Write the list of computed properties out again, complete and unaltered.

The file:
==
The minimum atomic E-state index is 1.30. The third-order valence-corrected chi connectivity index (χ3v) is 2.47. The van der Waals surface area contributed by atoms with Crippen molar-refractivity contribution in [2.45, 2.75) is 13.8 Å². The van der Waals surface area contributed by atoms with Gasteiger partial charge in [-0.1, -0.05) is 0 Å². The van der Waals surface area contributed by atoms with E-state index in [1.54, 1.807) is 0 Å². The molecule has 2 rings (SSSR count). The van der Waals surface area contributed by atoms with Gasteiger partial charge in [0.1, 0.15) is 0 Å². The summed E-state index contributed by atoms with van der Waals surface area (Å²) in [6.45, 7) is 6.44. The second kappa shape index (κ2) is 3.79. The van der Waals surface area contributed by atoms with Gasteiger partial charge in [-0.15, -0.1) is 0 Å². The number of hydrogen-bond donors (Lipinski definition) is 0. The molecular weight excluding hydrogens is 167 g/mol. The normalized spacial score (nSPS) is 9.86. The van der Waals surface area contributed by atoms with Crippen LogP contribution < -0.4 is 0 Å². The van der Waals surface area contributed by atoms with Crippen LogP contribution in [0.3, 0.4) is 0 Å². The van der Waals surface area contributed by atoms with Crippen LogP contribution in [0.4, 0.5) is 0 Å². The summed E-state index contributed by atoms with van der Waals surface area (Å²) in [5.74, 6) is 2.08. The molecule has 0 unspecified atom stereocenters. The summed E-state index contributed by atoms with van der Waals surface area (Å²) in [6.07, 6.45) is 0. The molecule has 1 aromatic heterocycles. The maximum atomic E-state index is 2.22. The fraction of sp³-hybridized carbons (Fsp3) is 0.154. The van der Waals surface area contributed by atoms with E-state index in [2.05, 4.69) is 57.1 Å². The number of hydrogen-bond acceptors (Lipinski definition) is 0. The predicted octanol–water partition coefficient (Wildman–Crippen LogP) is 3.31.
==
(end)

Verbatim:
The minimum atomic E-state index is 1.30. The third-order valence-corrected chi connectivity index (χ3v) is 2.47. The van der Waals surface area contributed by atoms with Crippen molar-refractivity contribution in [2.45, 2.75) is 13.8 Å². The van der Waals surface area contributed by atoms with Gasteiger partial charge in [-0.1, -0.05) is 0 Å². The van der Waals surface area contributed by atoms with E-state index in [1.54, 1.807) is 0 Å². The molecule has 2 rings (SSSR count). The van der Waals surface area contributed by atoms with Gasteiger partial charge in [0.1, 0.15) is 0 Å². The summed E-state index contributed by atoms with van der Waals surface area (Å²) in [6.45, 7) is 6.44. The second kappa shape index (κ2) is 3.79. The van der Waals surface area contributed by atoms with Gasteiger partial charge in [-0.15, -0.1) is 0 Å². The number of hydrogen-bond donors (Lipinski definition) is 0. The molecular weight excluding hydrogens is 167 g/mol. The normalized spacial score (nSPS) is 9.86. The van der Waals surface area contributed by atoms with Crippen LogP contribution < -0.4 is 0 Å². The van der Waals surface area contributed by atoms with Crippen LogP contribution in [0.3, 0.4) is 0 Å². The van der Waals surface area contributed by atoms with Crippen LogP contribution in [0.4, 0.5) is 0 Å². The summed E-state index contributed by atoms with van der Waals surface area (Å²) in [5.74, 6) is 2.08. The molecule has 0 unspecified atom stereocenters. The summed E-state index contributed by atoms with van der Waals surface area (Å²) in [6.07, 6.45) is 0. The molecule has 1 aromatic heterocycles. The maximum atomic E-state index is 2.22. The fraction of sp³-hybridized carbons (Fsp3) is 0.154. The van der Waals surface area contributed by atoms with E-state index in [2.05, 4.69) is 57.1 Å². The number of hydrogen-bond acceptors (Lipinski definition) is 0. The predicted octanol–water partition coefficient (Wildman–Crippen LogP) is 3.31.